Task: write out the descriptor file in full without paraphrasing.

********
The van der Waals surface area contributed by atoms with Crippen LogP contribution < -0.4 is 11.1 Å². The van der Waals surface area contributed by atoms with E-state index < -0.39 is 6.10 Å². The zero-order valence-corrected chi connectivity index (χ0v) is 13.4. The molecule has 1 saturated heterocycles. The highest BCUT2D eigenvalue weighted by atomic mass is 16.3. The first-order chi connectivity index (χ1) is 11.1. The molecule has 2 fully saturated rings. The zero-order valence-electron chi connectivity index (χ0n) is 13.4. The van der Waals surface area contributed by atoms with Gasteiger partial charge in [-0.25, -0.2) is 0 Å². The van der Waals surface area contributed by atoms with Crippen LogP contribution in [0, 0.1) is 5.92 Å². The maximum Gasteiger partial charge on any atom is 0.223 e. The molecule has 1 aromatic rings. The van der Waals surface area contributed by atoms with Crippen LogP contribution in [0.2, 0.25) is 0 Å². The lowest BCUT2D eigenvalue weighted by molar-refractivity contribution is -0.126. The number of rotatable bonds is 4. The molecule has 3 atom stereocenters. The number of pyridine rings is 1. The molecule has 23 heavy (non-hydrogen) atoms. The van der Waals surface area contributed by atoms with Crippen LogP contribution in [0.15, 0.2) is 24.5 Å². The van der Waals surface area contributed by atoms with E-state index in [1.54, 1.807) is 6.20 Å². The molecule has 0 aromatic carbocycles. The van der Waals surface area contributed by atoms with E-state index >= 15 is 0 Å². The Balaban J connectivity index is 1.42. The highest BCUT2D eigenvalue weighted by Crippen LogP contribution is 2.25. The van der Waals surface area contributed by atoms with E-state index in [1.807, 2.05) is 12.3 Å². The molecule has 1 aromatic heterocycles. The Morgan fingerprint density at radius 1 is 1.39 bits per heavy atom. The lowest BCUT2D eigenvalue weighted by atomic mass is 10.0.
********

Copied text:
The van der Waals surface area contributed by atoms with Crippen LogP contribution < -0.4 is 11.1 Å². The van der Waals surface area contributed by atoms with E-state index < -0.39 is 6.10 Å². The zero-order valence-corrected chi connectivity index (χ0v) is 13.4. The molecule has 1 saturated heterocycles. The highest BCUT2D eigenvalue weighted by atomic mass is 16.3. The first-order chi connectivity index (χ1) is 11.1. The molecule has 2 fully saturated rings. The zero-order valence-electron chi connectivity index (χ0n) is 13.4. The van der Waals surface area contributed by atoms with Gasteiger partial charge in [-0.25, -0.2) is 0 Å². The van der Waals surface area contributed by atoms with Crippen LogP contribution in [0, 0.1) is 5.92 Å². The maximum Gasteiger partial charge on any atom is 0.223 e. The molecule has 1 aromatic rings. The van der Waals surface area contributed by atoms with Crippen LogP contribution in [0.2, 0.25) is 0 Å². The lowest BCUT2D eigenvalue weighted by molar-refractivity contribution is -0.126. The number of rotatable bonds is 4. The molecule has 3 atom stereocenters. The number of pyridine rings is 1. The molecule has 23 heavy (non-hydrogen) atoms. The van der Waals surface area contributed by atoms with Crippen LogP contribution in [0.15, 0.2) is 24.5 Å². The van der Waals surface area contributed by atoms with E-state index in [1.54, 1.807) is 6.20 Å². The molecule has 0 aromatic carbocycles. The van der Waals surface area contributed by atoms with E-state index >= 15 is 0 Å². The Balaban J connectivity index is 1.42. The highest BCUT2D eigenvalue weighted by Crippen LogP contribution is 2.25. The van der Waals surface area contributed by atoms with E-state index in [1.807, 2.05) is 12.3 Å². The molecule has 1 aromatic heterocycles. The Morgan fingerprint density at radius 1 is 1.39 bits per heavy atom. The lowest BCUT2D eigenvalue weighted by atomic mass is 10.0.